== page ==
llc s corp by legalstuff

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									                                     E-mail: dlacpa@insightbb.com

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Louisville, KY 40291-3222                                                    Fax:       (502) 231-4134



        Re: Sole Proprietor, General Partnership, LLC, S-Corp & C-Corp Comparison


                                     SOLE PROPRIETOR

The sole proprietor entity form is only available to companies owned by one person. However,
even if you are the sole owner, you may still elect the corporate business entity form (normally
through an S-Corp) or, better yet, elect to be taxed as an S-Corp through a Limited Liability
Company (LLC).

The primary advantages of the sole proprietor entity form are 1) the one-time legal formation
costs and the annual tax prep costs and 2) the ability to hire your children under age 18 without
being liable for any payroll withholding liabilities, including FICA and unemployment taxes.

The major disadvantages of a sole proprietor are in the personal liability area and the fact that
100% of the company’s net earnings are subject to the 15.3% FICA taxes.


                                       S-CORPS & LLC’s

S-Corps are corporations that are taxed similar to partnerships with some exceptions. Their major
advantage over a partnership (other than one operated under the LLC regulations) is that your
personal liability is usually limited to company assets, i.e., your personal assets are protected in
most cases.

A Limited Liability Company (LLC) is a relatively new business entity form (it first came into
existence in 1997) that offers the same limited liability protection as an S-Corp but may be treated
for tax purposes as either a corporation or a partnership. Unlike C-Corporations, an S-Corp was
not subject to any Kentucky corporate income taxes until 2005, when the law was changed.
However, the tax is normally considerably lower as it is limited to $175 in most cases.


                                 LLC TAX ELECTION FORM

An LLC is a hybrid entity that combines the most favorable features of both partnerships and
corporations. Furthermore, it allows more flexibility than an S-Corp in that you have the option to
have it taxed as either a corporation or a partnership.

S-Corp shareholders must pay themselves reasonable wages, which are subject to unemployment
taxes (both state and federal). If you elect the LLC route and operate your LLC as a partnership,
you are not required to pay yourself any wages (and therefore not subject to the unemployment
taxes). However, your net earnings (business income less business deductions) are fully subject to
the 15.3% FICA (Social Security and Medicare) taxes.
Since FICA taxes are considerably higher than Unemployment taxes, the main consideration in
deciding whether to elect the corporate or partnership taxation route for an LLC is your expected
net earnings. However, even if you expect to make little or no income, you will probably still
want to elect the S-Corp taxation route since a reasonable wage in that instance would be zero. If
you make this election initially, you won’t have to change it later when your company becomes
profitable. Remember, under the S-Corp taxation election, only your wages are subject to the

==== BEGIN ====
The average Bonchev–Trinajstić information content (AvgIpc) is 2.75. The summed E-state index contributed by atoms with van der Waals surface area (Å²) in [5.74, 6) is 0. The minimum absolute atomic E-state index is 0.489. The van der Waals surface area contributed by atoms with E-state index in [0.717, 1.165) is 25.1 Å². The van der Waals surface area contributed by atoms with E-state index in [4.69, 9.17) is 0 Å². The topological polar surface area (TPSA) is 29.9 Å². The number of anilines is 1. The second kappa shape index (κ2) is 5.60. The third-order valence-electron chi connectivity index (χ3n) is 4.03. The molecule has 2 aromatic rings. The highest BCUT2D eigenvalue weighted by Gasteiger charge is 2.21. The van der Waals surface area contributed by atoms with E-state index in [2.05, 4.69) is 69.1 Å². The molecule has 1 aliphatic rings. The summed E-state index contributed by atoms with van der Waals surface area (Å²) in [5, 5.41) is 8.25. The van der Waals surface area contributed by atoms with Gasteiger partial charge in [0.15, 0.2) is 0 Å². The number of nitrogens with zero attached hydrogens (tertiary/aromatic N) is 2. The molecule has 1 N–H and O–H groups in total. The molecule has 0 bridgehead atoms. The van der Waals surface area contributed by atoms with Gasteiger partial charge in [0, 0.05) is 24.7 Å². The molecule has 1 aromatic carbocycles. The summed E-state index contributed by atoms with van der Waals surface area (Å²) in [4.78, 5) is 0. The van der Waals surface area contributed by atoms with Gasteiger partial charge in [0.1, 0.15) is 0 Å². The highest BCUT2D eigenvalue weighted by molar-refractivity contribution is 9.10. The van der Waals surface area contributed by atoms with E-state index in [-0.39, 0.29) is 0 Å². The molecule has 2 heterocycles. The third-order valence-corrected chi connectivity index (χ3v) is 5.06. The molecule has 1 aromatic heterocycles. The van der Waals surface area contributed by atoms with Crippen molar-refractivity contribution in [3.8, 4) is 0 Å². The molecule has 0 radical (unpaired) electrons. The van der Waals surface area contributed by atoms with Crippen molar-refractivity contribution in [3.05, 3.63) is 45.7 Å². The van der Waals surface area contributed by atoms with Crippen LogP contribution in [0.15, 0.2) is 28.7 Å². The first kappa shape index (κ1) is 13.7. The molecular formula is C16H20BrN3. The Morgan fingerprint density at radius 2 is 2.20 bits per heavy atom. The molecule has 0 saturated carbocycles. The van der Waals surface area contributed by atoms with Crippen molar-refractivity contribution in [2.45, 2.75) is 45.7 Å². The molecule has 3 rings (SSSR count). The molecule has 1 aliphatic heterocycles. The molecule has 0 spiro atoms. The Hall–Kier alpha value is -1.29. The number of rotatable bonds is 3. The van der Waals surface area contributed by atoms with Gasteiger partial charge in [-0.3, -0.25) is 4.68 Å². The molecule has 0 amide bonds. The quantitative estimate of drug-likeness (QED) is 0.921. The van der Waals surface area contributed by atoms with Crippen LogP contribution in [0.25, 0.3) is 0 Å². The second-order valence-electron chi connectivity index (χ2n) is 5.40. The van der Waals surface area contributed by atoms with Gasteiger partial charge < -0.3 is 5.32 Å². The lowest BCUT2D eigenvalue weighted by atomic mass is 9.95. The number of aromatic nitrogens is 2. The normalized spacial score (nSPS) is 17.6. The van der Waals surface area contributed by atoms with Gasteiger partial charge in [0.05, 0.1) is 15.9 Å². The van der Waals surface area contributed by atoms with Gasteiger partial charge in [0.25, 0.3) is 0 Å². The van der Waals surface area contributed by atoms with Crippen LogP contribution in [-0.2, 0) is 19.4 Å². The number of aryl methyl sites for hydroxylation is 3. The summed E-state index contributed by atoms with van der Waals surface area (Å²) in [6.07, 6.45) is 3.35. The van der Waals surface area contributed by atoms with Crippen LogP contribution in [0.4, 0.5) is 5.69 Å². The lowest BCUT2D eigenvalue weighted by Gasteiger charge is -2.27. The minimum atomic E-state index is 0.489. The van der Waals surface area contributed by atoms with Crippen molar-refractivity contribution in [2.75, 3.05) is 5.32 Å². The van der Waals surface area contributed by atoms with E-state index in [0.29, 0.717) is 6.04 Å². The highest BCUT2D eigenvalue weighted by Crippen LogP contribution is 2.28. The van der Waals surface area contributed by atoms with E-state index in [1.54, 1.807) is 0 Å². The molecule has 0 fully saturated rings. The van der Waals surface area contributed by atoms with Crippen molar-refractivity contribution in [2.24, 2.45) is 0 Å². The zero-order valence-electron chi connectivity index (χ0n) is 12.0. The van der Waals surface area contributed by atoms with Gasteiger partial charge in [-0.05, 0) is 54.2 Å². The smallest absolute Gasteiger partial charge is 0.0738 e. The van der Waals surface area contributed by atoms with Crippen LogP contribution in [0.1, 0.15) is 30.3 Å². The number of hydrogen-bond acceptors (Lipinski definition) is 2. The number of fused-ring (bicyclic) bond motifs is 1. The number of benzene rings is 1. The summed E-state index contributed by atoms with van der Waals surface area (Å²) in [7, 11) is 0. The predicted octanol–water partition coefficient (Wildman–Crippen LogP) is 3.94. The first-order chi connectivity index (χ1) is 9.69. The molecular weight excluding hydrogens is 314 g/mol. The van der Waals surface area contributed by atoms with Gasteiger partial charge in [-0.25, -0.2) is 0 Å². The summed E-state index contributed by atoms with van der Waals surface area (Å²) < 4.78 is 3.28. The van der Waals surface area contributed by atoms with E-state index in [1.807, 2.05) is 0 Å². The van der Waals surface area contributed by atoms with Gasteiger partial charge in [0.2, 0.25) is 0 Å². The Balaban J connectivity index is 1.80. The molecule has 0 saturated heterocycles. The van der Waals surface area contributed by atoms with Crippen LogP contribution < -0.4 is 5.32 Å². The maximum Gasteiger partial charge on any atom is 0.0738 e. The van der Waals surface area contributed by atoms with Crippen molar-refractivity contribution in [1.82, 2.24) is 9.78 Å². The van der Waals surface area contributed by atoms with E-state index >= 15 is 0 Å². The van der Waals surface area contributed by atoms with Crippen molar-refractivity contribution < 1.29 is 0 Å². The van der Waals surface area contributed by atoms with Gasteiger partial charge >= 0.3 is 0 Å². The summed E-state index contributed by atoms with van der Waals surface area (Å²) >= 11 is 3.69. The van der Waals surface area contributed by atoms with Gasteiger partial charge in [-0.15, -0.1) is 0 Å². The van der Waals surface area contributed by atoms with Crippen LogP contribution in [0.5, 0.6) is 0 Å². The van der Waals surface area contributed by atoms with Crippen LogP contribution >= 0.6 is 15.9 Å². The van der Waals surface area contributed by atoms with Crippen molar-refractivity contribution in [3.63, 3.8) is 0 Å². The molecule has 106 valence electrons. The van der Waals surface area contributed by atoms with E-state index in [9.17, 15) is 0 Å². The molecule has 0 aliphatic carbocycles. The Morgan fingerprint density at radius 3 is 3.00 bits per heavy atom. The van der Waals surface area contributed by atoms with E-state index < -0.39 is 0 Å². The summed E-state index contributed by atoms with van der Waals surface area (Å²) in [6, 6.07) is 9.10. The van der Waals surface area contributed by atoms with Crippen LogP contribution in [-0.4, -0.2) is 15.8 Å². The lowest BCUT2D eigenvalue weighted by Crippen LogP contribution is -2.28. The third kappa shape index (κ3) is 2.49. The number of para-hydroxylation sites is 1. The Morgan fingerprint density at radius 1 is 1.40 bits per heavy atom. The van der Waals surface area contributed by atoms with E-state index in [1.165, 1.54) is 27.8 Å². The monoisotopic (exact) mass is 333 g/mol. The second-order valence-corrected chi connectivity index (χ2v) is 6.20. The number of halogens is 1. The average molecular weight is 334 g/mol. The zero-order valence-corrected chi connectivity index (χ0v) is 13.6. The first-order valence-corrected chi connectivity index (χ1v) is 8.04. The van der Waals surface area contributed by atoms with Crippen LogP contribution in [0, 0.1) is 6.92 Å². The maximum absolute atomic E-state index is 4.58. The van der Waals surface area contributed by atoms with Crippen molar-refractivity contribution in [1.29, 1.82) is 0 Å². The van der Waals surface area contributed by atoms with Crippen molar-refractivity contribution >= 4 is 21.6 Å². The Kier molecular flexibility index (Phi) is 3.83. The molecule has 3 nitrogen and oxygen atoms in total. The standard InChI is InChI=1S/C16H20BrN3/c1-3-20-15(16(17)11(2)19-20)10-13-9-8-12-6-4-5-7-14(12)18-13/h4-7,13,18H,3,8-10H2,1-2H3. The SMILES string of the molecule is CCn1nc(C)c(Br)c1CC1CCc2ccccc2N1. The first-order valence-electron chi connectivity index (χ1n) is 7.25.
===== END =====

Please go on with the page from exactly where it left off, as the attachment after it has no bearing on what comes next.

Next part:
15.3% FICA taxes; i.e., distributions in excess of wages are not subject to these taxes.

Another advantage of being taxed as an S-Corp is in the manner in which reasonable wages are
calculated. You can add any employer/owner fringe benefit expenses to your wages; however, the
fringe benefit portion of the wages is not subject to the 15.3% FICA taxes. The primary example
of an employer/owner fringe benefit expense would be premiums paid to an insurance company
for health, dental and disability insurance that covers you and your family.

The one instance where you would probably want to elect the partnership route in an LLC is if
you are in the real estate business and expect to show losses for many years due to depreciation,
fix-up expenses, etc. In this field, you could experience more significant losses by being taxed as
a partnership, versus the corporate taxation route, due to the stepped-up basis adjustment
applicable in partnership taxation.


                                   C-CORP COMPARISON

The major advantage of both a partnership and S-Corp (or LLC) over a C-Corp is their ability to
pass through items of income and expense to its partners/shareholders. The net income of the
business is subject to only one level of taxation (35% maximum) whereas shareholders in a C-
Corp are subject to two levels (73% maximum). The owners can receive cash distributions and
avoid payroll withholding. More importantly, their respective shares of any operating losses can
normally be used to offset other income whereas a C-Corp shareholder can only carryover losses
to offset future or past C-Corp income.


                                          SUMMARY

In summary, if your company has more than one owner and you must therefore operate under
either the partnership of corporate entity form, I would recommend the LLC route. An LLC offers
all the advantages of an S-Corp, but allows more flexibility.

If you are the sole owner of your business, I would recommend the LLC route only if 1) you
absolutely demand the limited liability protection, and/or 2) you are operating or expect to
operate as a profitable company.


Call if you have any questions,
David L. Allgeier
David L. Allgeier, CPA

								
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